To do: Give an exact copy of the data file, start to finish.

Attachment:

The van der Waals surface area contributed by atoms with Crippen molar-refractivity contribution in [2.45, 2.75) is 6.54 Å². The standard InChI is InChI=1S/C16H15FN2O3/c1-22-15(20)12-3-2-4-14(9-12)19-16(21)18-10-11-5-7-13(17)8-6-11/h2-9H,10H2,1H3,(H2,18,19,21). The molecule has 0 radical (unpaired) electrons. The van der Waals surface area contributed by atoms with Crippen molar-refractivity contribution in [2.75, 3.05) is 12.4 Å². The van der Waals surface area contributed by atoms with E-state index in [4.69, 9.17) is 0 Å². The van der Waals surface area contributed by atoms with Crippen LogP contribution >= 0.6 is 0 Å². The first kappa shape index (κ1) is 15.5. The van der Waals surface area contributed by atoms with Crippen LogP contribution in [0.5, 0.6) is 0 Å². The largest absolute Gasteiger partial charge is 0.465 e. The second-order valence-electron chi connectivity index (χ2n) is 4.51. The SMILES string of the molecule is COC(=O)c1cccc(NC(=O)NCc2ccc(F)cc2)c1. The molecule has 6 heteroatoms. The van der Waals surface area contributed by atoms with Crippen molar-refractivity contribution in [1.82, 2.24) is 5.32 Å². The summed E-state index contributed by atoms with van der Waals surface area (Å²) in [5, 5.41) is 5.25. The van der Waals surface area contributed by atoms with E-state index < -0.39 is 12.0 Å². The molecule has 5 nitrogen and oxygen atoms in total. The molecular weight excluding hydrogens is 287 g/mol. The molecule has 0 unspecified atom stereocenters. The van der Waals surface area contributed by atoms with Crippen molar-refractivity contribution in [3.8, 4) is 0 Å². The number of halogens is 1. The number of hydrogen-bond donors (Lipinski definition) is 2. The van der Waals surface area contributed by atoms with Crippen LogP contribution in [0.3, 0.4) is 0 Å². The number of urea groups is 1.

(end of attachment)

The van der Waals surface area contributed by atoms with Crippen molar-refractivity contribution in [2.45, 2.75) is 6.54 Å². The standard InChI is InChI=1S/C16H15FN2O3/c1-22-15(20)12-3-2-4-14(9-12)19-16(21)18-10-11-5-7-13(17)8-6-11/h2-9H,10H2,1H3,(H2,18,19,21). The molecule has 0 radical (unpaired) electrons. The van der Waals surface area contributed by atoms with Crippen molar-refractivity contribution in [2.75, 3.05) is 12.4 Å². The van der Waals surface area contributed by atoms with E-state index in [4.69, 9.17) is 0 Å². The van der Waals surface area contributed by atoms with Crippen LogP contribution >= 0.6 is 0 Å². The first kappa shape index (κ1) is 15.5. The van der Waals surface area contributed by atoms with Crippen LogP contribution in [0.5, 0.6) is 0 Å². The largest absolute Gasteiger partial charge is 0.465 e. The second-order valence-electron chi connectivity index (χ2n) is 4.51. The SMILES string of the molecule is COC(=O)c1cccc(NC(=O)NCc2ccc(F)cc2)c1. The molecule has 6 heteroatoms. The van der Waals surface area contributed by atoms with Crippen molar-refractivity contribution in [1.82, 2.24) is 5.32 Å². The summed E-state index contributed by atoms with van der Waals surface area (Å²) in [5, 5.41) is 5.25. The van der Waals surface area contributed by atoms with E-state index < -0.39 is 12.0 Å². The molecule has 5 nitrogen and oxygen atoms in total. The molecular weight excluding hydrogens is 287 g/mol. The molecule has 0 unspecified atom stereocenters. The van der Waals surface area contributed by atoms with Crippen molar-refractivity contribution in [3.8, 4) is 0 Å². The number of halogens is 1. The number of hydrogen-bond donors (Lipinski definition) is 2. The van der Waals surface area contributed by atoms with Crippen LogP contribution in [0.3, 0.4) is 0 Å². The number of urea groups is 1.